I learned today about a plan by Ubisoft to make, with their Chinese development partners Ourpalm (zhangqu or 掌趣 in Chinese, which literally means “interesting palm” but to a Chinese reader would convey a message of “grabbing attention”), a mobile massively multiplayer online Assassin’s Creed game specifically for the Chinese market. It’s an exciting idea, and a rather alien one to Western ears I would think. In the United States and Europe we are used to the idea of “massively multiplayer” games on smartphones, though they usually come wreathed in bundles of in-app purchases (IAPs) and more or less follow the same idea: endure an interminable introduction that teaches you to play a game designed entirely with the idea that at some point you will get fed up of waiting for your shack/house/viking domain to build and will just throw them a dollar or two of real money. Not, perhaps, the most appealing idea in the world.
For the last couple of years I had filed such games away mentally as the video game equivalent of emails from a beleaguered Nigerian prince, or perhaps a noticeably clever way for start-ups to siphon cash away from those unfortunate enough to suffer from addictions to gambling and similar activities. It turns out that this isn’t so; I have met a number of students who have funneled quite a bit of cash into such games. They even smile about it as they tell me. Still, I can’t help but feel that we’ve been had, somehow.
So when I see the combination of words together to form constructions like “mobile massively multiplayer online” that “mobile” really jumps out. That’s in the Western market that I know, love and avoid. What about China, though?
It strikes me as a good move. For one thing, games are for the most part consumed and enjoyed in an entirely different way in China to the manner in which Westerners are used to thinking about. Internet cafes are an important part of the gaming experience for many. Games that can be enjoyed after a simple login to a computer with the software installed do very well in China and other parts of the world with similar gaming cultures (think Korea and Starcraft). For many Chinese video game players, the portability of games, at least from their own personal standpoint, is a given. This sentiment translates neatly into the mobile market.
Internet life in China is very different from that practiced by most who live in the United States and Europe. The media in the West tends to describe Weibo, Wechat and similar services as “Chinese social media” or even an app “similar to Twitter.” Naturally, many westerners hear such terms and imagine analogues to Facebook, Twitter, Instagram and the like. That’s fair enough, and it’s not completely off base. Such assumptions, however, overlook the manner in which many Chinese enjoy using such online forms of communication. Long before Whatsapp became a popular app in Europe used to replace texting, people across East and Southeast Asia used Microsoft Messenger religiously. Wechat and Weibo have in many ways adopted that basic idea. The Great Firewall of China isn’t a blunt object placed across the Internet on a metaphorical border between Mainland China and Hong Kong, it’s an intricate and extremely complex system that needs to constantly adapt to ingenious Chinese “netizens,” some of whom want to discuss their frustrations with the government and alternate possible political systems, and some of whom just want access to unfiltered news and information.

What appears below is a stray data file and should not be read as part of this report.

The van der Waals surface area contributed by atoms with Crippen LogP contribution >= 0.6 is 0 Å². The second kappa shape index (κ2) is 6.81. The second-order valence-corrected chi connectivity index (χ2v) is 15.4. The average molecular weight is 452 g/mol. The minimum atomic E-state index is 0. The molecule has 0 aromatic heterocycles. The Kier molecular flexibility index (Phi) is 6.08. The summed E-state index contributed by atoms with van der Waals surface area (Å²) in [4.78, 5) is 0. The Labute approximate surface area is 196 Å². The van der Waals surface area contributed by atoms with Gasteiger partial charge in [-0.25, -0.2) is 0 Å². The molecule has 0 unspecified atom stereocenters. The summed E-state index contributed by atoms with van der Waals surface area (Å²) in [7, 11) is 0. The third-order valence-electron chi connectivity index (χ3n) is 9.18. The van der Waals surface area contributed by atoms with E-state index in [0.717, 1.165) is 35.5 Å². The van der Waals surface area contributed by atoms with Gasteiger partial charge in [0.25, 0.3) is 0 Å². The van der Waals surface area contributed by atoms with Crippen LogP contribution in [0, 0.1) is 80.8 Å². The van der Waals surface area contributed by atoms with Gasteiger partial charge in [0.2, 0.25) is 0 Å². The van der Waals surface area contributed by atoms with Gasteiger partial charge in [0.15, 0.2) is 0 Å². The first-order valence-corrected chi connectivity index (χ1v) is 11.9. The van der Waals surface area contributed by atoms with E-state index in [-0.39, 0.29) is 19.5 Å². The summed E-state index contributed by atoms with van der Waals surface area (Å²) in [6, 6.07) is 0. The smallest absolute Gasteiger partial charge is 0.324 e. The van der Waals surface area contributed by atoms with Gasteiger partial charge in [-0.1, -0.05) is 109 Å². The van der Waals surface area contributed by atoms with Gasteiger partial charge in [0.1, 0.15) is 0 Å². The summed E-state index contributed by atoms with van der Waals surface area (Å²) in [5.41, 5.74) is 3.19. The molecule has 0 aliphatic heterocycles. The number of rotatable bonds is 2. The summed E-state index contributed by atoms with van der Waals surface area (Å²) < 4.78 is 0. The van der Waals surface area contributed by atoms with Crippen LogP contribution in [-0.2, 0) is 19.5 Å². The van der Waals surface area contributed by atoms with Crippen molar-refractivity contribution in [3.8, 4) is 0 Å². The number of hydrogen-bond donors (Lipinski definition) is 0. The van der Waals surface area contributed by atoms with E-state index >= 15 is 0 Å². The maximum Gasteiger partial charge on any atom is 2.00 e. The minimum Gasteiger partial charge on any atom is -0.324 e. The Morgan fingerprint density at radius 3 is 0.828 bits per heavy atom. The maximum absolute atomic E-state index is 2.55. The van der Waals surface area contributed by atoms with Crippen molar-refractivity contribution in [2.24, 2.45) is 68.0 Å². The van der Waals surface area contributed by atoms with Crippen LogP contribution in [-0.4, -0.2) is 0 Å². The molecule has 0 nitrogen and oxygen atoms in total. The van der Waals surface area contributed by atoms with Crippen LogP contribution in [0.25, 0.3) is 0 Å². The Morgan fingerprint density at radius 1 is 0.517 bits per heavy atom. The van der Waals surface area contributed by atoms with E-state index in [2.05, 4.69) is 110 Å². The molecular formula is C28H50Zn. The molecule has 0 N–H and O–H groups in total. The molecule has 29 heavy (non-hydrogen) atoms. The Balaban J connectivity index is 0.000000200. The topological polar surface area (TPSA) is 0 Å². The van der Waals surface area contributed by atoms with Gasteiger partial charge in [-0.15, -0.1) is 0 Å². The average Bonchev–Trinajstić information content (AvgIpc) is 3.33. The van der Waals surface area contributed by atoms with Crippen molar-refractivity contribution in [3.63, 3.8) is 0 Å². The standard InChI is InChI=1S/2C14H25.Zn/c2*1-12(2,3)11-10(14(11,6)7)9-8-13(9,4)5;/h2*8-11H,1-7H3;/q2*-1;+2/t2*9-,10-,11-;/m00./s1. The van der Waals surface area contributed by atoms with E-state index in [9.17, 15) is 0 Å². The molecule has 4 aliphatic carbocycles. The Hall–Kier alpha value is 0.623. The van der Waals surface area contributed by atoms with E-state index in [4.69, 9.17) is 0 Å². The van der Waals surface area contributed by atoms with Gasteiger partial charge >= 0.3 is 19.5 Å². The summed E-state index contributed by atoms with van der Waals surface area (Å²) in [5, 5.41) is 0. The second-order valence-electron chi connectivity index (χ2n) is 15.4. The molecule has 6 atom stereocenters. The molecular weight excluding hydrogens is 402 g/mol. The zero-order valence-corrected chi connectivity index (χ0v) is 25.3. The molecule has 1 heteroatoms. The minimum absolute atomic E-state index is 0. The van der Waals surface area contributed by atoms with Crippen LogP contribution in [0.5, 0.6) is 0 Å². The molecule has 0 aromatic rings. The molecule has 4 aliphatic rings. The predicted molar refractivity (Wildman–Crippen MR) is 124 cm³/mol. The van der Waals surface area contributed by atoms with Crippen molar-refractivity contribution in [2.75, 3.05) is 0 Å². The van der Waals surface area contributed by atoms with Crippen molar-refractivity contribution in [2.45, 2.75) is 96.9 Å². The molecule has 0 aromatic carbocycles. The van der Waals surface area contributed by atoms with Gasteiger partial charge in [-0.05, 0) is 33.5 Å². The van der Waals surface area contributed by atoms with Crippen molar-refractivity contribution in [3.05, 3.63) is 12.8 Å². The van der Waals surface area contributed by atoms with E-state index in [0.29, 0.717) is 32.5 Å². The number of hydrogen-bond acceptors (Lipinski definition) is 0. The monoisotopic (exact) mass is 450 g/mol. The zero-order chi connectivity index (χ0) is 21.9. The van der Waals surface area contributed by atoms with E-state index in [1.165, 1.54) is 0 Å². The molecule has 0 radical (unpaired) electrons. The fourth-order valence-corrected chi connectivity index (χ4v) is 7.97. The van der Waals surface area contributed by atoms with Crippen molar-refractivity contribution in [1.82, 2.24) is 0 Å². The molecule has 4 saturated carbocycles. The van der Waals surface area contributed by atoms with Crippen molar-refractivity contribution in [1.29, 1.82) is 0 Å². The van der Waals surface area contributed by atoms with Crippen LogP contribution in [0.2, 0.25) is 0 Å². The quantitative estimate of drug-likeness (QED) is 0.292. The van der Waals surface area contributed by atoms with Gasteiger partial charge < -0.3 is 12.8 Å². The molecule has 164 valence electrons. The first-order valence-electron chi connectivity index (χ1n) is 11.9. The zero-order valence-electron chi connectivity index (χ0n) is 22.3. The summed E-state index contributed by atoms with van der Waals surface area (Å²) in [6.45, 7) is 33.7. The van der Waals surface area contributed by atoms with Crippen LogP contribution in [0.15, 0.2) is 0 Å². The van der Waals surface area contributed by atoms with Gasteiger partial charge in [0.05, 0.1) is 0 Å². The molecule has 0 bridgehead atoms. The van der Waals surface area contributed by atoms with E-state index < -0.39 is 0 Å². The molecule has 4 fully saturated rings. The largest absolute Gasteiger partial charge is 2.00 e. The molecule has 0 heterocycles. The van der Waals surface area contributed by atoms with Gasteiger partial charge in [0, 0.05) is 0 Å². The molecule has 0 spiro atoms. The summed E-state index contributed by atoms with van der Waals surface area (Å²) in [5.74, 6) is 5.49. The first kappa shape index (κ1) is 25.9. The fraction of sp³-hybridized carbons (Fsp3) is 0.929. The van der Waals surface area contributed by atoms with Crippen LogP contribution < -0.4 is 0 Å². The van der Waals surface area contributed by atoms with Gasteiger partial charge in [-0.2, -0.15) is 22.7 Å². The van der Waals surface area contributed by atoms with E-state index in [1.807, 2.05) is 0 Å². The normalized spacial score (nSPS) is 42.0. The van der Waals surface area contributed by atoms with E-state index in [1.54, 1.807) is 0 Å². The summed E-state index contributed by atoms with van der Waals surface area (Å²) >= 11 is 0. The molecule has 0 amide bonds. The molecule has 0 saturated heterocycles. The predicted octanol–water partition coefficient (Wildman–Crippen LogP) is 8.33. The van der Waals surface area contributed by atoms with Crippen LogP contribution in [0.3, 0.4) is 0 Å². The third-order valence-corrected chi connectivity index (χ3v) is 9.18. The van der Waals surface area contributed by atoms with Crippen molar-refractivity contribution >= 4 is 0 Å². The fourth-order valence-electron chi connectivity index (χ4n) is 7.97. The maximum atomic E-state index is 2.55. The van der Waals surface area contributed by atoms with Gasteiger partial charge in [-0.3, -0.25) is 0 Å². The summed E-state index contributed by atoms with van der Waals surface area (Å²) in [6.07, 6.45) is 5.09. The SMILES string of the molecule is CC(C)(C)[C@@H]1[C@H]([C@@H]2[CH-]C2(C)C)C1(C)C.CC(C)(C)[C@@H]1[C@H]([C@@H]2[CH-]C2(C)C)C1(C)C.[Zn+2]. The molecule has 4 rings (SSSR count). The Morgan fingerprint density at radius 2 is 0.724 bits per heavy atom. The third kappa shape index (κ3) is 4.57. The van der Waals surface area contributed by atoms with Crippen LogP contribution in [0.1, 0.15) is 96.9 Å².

So this new Ubisoft game would, I should think, take on a form that might not seem natural to Western eyes, at least at first. Apart from satisfying the Chinese gaming market’s aesthetic and mechanical sensibilities, the game should be able to assume a certain level of hype. The potential here is enormous: Assassin’s Creed is a well known series of games that brings a certain amount of foreign glamour but can be easily molded and shaped into something that will appeal to a Chinese audience. It can, like so many things in Chinese culture going back over the centuries, be foreign and native simultaneously. Assassin’s Creed as a brand (how I cringe to write out the word) brings attention with it that no Chinese intellectual property can perhaps yet match.
That is of course where Ubisoft’s local partners come in. I know nothing about Ourpalm other than they make a lot of mobile games (including a pretty tidy looking mobile adaption of King of Fighters ‘98), but I do know that partnerships between Western companies and Chinese companies can be complex. It’s particularly important for Western companies to understand that the conditions for success in China can be wildly different from what Westerners might expect. Too many foreigners in China in their attempts to anticipate this engage in a type of postmodern neo-Orientalism that doesn’t do much to change the final outcome. The Chinese market is in many ways analogous to a free market, but it is not one. Neither can foreigners expect local regulations to be consistent in the manner they expect or to bend in the same places they are accustomed to getting their way.
That being said, Ubisoft is not shy of experience in dealing with development across international borders. I am quite hopeful for this project, though it’s clearly still at a very early stage. Ourpalm’s own focus seems to be on promoting its successful licensing of Hungry Shark World for now. It will be interesting to see if the finished product finds its way to smartphones and tablets back in the United States; East Asian MMOs are showing up with English translations more and more often recently, something I must say I long hoped would happen but couldn’t say that I expected. It’s difficult to know if this game, or at least if games like it, will prove to be pivotal in the evolution of mobile games overall, but just over one in four human beings who own a smartphone live in China. It makes sense that Chinese developers will lead the charge.